By Brian Chou, OD, FAAO
I’ve told this story a number of times because it’s an exemplar of how to add value. It doesn’t always require much money to do this, but rather, ingenuity and time. Several years ago at an ophthalmic conference in Las Vegas, I took a taxi to a restaurant located on the Las Vegas Strip. It was a sweltering summer day, with the heat topping 115 degrees Fahrenheit. Even with the air conditioning going full blast in the taxi, it was uncomfortably hot. After sitting down, the cabbie asked me which restaurant I was going to and struck up a friendly conversation.
When reaching my destination, the cabbie took an organized pocket folder sitting on the front passenger seat which had pockets organized alphabetically. He pulled out a $10 coupon for the restaurant I was going to, and handed it to me, thanking me for the business and wishing me a good afternoon.
At that moment, it occurred to me that this cabbie was not sitting around in the taxi line twiddling his thumbs until his next passenger stepped in. From a stack of those free Las Vegas tourist magazine guides which he probably picked up from a hotel lobby, he clipped out valuable coupons and organized them into his pocket folder alphabetically. He would give them out to passengers matched accordingly to if they were going to a show or dinner engagement for which he had a coupon. What would his passengers do? Like me, they probably gave him a greater tip.
The lesson here is that everyone in an optometric practice can build value. The front staff can help in this regard by making patients feel like they won the lottery when they are assigned a coveted Saturday exam appointment. This can decrease the likelihood of the patient rescheduling, cancelling or no-showing. Building value can be as simple as your ancillary staff briefly explaining what each instrument used in preliminary measurements does rather than assuming that because they are returning patients they know the purpose of each. Or it can be your optician explaining the benefits of their Transitions lenses at dispensing, explaining how they protect eyes from UV light and make vision more comfortable by reducing glare and adapting to changing light conditions. Often these product benefits are not mentioned, especially when the patient’s vision plan covers Transitions, which unfortunately can erode the perceived value of what they are getting.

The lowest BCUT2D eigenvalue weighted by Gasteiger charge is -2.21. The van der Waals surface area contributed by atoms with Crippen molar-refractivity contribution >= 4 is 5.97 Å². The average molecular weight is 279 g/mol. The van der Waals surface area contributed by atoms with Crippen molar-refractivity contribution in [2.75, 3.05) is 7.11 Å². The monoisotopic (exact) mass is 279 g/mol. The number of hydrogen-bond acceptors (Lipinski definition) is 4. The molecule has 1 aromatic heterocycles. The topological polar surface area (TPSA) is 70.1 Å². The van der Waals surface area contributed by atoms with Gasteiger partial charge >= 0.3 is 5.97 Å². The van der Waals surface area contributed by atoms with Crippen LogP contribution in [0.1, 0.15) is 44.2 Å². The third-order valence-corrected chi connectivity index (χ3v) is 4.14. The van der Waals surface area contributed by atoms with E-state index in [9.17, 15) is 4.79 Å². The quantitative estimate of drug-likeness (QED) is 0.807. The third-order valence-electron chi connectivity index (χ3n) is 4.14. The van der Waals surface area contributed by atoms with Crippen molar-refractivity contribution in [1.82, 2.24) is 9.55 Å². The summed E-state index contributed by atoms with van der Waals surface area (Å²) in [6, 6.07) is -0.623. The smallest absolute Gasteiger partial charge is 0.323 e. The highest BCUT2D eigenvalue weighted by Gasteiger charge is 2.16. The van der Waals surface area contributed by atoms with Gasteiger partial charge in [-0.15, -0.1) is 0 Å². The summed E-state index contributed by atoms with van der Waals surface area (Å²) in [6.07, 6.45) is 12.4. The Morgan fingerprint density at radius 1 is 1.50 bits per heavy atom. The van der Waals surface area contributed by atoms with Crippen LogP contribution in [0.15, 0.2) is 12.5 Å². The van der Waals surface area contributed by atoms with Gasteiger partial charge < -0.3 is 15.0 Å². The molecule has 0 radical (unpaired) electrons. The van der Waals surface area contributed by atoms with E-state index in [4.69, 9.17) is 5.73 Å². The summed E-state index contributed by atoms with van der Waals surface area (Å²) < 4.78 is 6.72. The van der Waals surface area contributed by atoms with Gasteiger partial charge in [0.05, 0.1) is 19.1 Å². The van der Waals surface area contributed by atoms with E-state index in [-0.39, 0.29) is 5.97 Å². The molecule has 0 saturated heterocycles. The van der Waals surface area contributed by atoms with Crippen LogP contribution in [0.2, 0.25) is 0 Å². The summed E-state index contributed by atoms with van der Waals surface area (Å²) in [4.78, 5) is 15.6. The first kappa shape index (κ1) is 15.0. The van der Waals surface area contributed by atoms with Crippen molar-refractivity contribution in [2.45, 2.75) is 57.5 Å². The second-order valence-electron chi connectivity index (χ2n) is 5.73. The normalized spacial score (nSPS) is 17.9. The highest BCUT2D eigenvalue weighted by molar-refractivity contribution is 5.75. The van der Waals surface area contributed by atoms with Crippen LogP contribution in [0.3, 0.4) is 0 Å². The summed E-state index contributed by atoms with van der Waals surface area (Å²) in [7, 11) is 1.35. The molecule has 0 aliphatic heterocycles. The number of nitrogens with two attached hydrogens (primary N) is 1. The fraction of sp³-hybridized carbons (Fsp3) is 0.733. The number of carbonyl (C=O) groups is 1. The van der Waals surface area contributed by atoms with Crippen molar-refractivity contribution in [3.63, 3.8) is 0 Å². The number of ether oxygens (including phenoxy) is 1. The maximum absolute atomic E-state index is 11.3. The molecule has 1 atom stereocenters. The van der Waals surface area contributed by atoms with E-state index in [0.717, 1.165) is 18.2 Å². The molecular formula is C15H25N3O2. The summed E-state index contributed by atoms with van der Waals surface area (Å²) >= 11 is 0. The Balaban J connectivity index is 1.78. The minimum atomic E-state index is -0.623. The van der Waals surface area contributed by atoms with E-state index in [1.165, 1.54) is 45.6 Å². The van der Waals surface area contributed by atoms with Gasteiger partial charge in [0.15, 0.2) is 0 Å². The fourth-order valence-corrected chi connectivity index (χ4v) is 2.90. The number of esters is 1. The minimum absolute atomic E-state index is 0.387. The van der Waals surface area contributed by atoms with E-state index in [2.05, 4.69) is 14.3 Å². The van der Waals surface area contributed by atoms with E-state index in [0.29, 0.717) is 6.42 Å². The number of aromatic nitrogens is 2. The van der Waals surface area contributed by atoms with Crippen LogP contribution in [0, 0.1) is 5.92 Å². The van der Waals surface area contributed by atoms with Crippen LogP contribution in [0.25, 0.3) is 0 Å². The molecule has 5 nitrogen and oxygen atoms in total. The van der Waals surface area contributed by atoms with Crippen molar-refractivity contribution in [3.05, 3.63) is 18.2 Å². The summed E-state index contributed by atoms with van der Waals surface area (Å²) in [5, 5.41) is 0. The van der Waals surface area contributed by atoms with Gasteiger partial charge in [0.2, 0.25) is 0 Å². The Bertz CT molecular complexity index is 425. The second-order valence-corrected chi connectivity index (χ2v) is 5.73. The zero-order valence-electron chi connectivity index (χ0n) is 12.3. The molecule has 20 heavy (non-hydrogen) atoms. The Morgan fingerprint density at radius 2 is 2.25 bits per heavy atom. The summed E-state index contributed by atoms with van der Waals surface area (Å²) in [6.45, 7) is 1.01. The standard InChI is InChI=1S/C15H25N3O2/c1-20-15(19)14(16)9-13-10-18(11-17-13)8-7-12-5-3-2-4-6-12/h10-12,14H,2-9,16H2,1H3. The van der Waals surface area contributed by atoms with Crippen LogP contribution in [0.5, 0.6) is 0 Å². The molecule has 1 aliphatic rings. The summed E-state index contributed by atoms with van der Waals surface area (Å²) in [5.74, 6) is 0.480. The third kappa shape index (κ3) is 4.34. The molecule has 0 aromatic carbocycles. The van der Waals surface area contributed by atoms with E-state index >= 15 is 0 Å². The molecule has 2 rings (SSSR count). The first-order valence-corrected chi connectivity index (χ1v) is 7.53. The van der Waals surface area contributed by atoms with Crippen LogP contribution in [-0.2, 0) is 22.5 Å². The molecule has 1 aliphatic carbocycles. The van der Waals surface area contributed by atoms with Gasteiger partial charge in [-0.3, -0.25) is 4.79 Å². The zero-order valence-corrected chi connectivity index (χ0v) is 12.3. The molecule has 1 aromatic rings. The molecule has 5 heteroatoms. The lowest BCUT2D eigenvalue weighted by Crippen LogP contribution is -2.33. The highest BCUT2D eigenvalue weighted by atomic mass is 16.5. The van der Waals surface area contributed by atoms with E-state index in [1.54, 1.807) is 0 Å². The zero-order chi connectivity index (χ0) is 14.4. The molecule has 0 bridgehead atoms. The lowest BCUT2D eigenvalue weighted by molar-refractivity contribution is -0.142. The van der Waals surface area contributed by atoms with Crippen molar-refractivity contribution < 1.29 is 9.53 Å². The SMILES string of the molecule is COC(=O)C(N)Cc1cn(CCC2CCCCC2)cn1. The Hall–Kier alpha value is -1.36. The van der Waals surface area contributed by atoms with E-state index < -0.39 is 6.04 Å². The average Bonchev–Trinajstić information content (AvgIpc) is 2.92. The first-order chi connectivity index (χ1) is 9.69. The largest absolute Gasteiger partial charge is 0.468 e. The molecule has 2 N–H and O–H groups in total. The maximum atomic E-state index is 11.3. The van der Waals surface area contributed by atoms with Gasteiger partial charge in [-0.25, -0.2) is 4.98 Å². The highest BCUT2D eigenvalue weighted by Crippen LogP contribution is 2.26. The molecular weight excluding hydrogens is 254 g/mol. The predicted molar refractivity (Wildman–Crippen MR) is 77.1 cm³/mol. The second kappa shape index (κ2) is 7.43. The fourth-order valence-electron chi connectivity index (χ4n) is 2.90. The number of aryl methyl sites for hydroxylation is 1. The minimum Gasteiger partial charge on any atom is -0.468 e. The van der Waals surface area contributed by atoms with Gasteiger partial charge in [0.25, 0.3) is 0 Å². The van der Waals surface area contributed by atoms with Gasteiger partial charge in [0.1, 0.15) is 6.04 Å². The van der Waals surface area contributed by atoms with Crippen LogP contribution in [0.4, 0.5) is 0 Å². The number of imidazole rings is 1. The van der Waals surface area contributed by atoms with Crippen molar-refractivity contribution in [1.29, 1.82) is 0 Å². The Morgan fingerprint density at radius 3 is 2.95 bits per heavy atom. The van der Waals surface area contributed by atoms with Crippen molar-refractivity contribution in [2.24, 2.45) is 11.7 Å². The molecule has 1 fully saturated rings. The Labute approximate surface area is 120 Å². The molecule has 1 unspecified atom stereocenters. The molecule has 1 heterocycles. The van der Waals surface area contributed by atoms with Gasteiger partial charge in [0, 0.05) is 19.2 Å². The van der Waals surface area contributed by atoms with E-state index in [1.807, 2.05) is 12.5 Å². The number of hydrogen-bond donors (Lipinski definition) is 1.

Virtually every point in the optometric practice is an opportunity to build value. It can even extend to enhancing patient adherence to treatment. Rather than paternalistically commanding, “Replace your contact lenses every two weeks,” you can build value by completing the statement by adding, “…because doing so will ensure that your eyes stay comfortable and don’t get unusually red.”
Adding value doesn’t have to cost significantly more or take much more time. But your patients’ assessment of value is why they can leave one practice feeling more fulfilled than another practice, even though the exact same instruments, examination techniques, diagnosis and treatments were rendered. Surely, there are more creative ways to build value. If a Las Vegas cabbie can do it, can’t everyone in an optometric practice do the same?
How do you build value for your patients? How do you show patients the added value of the services and products you provide?
Brian Chou, OD, FAAO, is a partner with EyeLux Optometry in San Diego, Calif. To contact him: firstname.lastname@example.org.